Maybe you have read the novel Zorba the Greek or seen the movie in which Anthony Quinn played the leading role. Zorba found a chrysalis, a butterfly cocoon. He was so impatient to see the butterfly that he picked the cocoon from the tree. He could see that the butterfly was almost ready to emerge, so he took his thumbnail and opened the protective home. Sure enough, a fully formed butterfly was inside. The butterfly came out on his hand and sat there. It did not fly because it could not fly. The butterfly soon died. A butterfly must struggle to emerge from a cocoon. Through that struggle, the butterfly develops the strength needed in its wings to fly. If you push the process and make it happen too soon, the butterfly cannot fly. It just dies.

This church will soon enter into a process to look for our new Minister of Music. The Personnel Committee has already appointed a search committee. Discerning God’s will in this matter begins with prayer for this committee. I encourage you to be in prayer about their responsibility. Look with me at one verse in this passage from Ecclesiastes, the end of Verse 7: “There is a time to be silent and a time to speak.” At least four people in our choir have served as ministers of music in other churches. At least four families in our church have children who have served as ministers of music in other places. At least eight people might qualify for this position within our church family.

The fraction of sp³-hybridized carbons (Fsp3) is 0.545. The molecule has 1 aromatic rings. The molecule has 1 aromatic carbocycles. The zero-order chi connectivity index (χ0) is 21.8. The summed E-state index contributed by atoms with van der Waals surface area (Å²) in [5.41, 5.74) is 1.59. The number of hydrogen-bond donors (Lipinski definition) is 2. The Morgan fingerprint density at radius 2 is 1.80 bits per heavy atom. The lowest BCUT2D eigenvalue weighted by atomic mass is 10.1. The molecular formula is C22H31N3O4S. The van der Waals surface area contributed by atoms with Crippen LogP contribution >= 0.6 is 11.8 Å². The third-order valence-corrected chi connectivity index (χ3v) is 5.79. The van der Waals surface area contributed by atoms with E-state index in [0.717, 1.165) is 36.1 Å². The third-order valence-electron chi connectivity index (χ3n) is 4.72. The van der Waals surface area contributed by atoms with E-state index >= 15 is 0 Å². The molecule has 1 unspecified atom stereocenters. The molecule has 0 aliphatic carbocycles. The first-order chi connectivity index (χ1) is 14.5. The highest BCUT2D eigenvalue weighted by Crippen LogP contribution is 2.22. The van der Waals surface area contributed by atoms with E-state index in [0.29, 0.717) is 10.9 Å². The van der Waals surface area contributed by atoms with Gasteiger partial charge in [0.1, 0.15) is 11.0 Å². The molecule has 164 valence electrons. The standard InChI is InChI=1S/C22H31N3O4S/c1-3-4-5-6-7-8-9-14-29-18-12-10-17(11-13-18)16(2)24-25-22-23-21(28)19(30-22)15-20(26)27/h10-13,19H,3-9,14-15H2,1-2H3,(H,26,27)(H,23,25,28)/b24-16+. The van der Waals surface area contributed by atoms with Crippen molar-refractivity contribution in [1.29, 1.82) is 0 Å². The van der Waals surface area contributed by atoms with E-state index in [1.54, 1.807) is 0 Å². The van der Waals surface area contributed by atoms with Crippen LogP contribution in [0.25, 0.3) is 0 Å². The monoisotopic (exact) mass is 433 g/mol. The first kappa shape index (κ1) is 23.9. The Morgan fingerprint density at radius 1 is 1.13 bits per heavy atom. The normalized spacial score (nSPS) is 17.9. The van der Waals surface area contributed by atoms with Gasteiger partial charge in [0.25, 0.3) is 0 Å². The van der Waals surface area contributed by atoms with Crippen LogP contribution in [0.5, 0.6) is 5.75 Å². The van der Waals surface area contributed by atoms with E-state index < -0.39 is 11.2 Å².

Can you see the problem we would have if people start vying for the position of Minister of Music at Morningside? That will not be good for us. It will not be good for anyone. It certainly will not be good for the committee. I want you to pray for them. Before they do anything, they are going to pray. The committee will perform the same thorough search that it conducted for our Minister of Youth. The members have a detailed job description, and their deliberate search will include at least the southeastern part of the United States. Notices will appear in Baptist state papers, and seminaries will receive notification. The person who becomes our Minister of Music may be somebody we already know, or it may not.

Zorba the Greek spent weeks constructing an enormous aqueduct. Finally, the day came when he could open the sleuths. When the water roared through the aqueduct, Zorba became so excited that he started dancing. The surge of water caused the structure to begin shaking, and then it collapsed. Zorba was stunned that all of his hard work was for naught. After a moment of disappointment, he started dancing again. Look at Verse 4 in this passage: “There is a time to weep, and there is a time to laugh. There is a time to mourn, and there is a time to dance.” Many of life’s occasions call for both a time to mourn and a time to celebrate, a time to weep and a time to laugh. Jackie’s retirement will probably be just like that. It is going to be occasion for both emotions. We are certainly going to be praying for Jackie and David.